“This is the kind of place only the fishermen know about,” says Chris as we return, awed, from the huong. “This is not a place for tourists in their speedboats.” As he speaks, a small long-tailed boat filled with weary fishermen approaches, and they wave as they enter the internal lake, where they’ll sleep until they need to collect their nets. “This is the beauty of sailing; there is so much untouched Thailand waiting to be discovered with every turn of the helm.”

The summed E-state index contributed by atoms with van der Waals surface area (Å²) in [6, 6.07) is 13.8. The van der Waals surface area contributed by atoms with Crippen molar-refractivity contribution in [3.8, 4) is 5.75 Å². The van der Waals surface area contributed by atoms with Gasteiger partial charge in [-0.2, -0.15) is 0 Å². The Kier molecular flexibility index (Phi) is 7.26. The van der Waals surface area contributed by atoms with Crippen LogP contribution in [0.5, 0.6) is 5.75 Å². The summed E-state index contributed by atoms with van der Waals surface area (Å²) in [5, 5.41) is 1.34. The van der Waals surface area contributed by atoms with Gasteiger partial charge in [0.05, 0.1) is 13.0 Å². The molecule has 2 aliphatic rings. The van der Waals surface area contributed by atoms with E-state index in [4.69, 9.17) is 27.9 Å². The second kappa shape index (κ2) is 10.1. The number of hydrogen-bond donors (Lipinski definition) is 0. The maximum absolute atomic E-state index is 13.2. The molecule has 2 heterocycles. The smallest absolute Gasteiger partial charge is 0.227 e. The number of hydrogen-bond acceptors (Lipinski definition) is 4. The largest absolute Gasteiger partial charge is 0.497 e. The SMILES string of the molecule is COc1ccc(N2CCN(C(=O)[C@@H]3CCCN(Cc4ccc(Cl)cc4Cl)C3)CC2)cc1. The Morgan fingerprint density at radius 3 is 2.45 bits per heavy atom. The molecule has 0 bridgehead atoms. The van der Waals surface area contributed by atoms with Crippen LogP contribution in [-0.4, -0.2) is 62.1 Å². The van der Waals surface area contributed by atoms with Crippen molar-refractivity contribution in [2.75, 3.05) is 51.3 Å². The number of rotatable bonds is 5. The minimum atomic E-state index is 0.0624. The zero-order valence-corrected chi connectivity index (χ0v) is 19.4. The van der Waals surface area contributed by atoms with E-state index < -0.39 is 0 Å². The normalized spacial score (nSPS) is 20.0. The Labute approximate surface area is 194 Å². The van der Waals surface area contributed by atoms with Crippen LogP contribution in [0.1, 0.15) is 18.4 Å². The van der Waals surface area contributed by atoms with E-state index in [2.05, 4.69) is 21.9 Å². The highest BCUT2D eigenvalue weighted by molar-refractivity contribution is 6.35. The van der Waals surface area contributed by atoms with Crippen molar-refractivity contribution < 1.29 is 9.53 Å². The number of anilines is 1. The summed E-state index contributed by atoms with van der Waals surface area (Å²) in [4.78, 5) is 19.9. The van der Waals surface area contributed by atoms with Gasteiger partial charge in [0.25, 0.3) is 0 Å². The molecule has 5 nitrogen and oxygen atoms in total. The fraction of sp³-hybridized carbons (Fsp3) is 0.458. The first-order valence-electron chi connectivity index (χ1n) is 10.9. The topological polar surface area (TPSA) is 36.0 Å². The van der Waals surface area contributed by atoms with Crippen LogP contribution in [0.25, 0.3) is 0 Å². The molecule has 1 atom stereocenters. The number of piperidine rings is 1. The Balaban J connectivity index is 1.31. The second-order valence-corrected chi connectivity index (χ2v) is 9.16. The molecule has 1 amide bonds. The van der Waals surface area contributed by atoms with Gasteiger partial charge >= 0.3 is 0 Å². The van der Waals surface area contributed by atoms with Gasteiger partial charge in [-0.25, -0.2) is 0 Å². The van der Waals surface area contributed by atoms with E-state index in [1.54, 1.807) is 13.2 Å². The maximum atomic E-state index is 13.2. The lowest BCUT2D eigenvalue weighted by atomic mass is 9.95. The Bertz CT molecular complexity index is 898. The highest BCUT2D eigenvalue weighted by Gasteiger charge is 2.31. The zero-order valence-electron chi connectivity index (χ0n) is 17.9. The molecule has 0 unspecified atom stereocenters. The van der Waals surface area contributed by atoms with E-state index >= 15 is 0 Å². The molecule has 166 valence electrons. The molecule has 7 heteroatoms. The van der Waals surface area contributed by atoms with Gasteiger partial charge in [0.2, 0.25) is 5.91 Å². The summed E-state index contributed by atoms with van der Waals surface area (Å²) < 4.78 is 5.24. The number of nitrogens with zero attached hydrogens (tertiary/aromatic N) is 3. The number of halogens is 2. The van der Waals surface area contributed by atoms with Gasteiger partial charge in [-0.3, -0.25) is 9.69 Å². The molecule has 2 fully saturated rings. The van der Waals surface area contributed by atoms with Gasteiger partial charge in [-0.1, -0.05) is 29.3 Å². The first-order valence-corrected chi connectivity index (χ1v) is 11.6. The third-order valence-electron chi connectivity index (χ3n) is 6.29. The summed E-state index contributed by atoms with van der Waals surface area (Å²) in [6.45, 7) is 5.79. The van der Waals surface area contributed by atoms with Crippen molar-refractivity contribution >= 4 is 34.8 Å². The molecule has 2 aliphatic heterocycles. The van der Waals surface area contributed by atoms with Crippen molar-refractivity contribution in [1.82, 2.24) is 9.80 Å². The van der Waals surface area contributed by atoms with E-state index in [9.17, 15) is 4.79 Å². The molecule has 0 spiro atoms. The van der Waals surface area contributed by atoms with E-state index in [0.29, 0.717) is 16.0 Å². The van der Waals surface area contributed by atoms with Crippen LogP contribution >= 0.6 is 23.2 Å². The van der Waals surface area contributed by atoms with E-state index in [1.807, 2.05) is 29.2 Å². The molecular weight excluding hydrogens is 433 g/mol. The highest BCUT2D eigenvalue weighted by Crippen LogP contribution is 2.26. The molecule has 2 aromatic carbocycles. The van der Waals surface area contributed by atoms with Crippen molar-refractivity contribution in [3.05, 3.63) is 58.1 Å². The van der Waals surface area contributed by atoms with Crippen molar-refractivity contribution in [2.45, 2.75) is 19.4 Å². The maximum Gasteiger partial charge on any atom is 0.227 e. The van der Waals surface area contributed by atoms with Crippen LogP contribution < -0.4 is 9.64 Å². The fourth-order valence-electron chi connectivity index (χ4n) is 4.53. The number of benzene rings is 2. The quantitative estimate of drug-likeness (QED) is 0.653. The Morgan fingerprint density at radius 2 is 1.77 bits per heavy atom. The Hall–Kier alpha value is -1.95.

Although Railay is a popular sailing locale, it also boasts its own loyal following of rock climbers, who travel from across the world to spend their days scrambling across the towering limestone cliffs.
Discovering the island huongs and caves of Southern Thailand is easiest with a guided kayak tour. Many tours, including those of Krabi Sea Canoeing and Ban Bor Thor Sea Kayaking, leave from Krabi or from Phuket by boat, and explore the limestone caves of remote islands, some as old as 300 million years. Tours include expert tuition and lunch. Alternatively, many charter boats come with kayaks which can be used to explore huongs as you discover them.